Yes, it’s a nudibranch!

I’m used to thinking of nudibranchs as small (except for Spanish dancers), brightly coloured, soft creatures. Here’s one that breaks the mould. One of our US visitors, Mike from Alaska, found this creature in a shallow pool on the rock platform at Woody Head on Saturday when we were doing show-and-tell on the rock platform. It was about 14 cm long, and its surface was hard, leathery and knobbly. (Our other visitor, Rich, has put the photos of his trip here.)

Atagema spongiosa

I’m not sure what the white bits on the far right are (below).

Atagema spongiosa

Here’s a shot of the underneath.

Atagema spongiosa underside

It is Agatema spongiosa and was kindly identified for me by self-styled nudibranch obsessive, Gary Cobb. (Check out the nudibranch cursor on his website – way cool!) He says they are not often found intertidally. He says. ‘If you could have looked very closely you would have seen brilliant blue recesses between the raised pustules’.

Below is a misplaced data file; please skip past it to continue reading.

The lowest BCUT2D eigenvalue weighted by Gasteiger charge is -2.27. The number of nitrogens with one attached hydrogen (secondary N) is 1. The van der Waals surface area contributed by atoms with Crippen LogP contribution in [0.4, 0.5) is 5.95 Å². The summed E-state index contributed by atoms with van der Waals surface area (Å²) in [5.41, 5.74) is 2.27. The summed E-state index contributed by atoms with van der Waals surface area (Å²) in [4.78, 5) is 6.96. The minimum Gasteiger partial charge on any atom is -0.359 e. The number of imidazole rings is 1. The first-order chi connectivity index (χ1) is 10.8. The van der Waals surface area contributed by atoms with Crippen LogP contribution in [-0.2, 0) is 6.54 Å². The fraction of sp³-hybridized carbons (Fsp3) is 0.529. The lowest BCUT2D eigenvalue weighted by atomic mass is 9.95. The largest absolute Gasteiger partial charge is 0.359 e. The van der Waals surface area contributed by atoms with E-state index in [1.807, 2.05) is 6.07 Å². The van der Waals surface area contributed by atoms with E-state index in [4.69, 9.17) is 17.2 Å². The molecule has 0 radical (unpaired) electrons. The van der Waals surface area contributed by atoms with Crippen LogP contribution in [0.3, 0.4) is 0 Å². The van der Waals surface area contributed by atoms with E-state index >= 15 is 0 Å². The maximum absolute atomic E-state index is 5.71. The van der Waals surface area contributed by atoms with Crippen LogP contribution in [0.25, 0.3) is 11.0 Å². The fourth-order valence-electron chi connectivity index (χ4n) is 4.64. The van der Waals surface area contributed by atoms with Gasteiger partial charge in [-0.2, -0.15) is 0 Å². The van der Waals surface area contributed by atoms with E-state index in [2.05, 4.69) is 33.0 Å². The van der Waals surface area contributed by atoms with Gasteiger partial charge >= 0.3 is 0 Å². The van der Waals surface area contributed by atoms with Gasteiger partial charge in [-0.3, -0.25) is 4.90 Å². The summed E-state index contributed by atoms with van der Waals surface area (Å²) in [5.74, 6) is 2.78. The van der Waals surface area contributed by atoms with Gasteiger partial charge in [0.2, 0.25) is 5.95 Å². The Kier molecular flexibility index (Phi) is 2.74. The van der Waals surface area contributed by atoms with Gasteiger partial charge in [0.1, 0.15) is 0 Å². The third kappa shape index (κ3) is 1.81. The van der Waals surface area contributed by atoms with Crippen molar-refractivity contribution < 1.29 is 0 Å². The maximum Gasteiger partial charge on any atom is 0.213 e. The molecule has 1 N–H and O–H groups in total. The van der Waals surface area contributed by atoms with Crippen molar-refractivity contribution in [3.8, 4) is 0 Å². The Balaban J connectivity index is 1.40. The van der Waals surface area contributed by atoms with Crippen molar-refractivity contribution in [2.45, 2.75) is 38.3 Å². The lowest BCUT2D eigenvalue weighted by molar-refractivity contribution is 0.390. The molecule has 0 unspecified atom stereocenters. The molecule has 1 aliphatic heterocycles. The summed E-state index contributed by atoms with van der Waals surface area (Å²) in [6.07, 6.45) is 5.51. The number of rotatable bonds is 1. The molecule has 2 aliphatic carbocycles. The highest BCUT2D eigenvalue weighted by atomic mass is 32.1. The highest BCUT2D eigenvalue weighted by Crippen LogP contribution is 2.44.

The old name is Trippa spongiosa, and pre-2000 publications will use that name.

Another punch-the-air moment courtesy of the order Nudibranchia!

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2 Responses to Yes, it’s a nudibranch!

  1. Gary Cobb says:

    Very noyce if I don’t mid saying so! In the ocean on the substrate this species is very cryptic.
    Cheers Gary

  2. Definitely atypical morphology of the nudibranchia I’m familiar with, as well, Joy. As I recall, you were leaning nudibranch. Good call! Your blog photo of the ventral aspect of this creature has already made the first string of Google images on a search for the Latin name. Interestingly, I read that it feeds on sponges, which it lives among and looks very much like.

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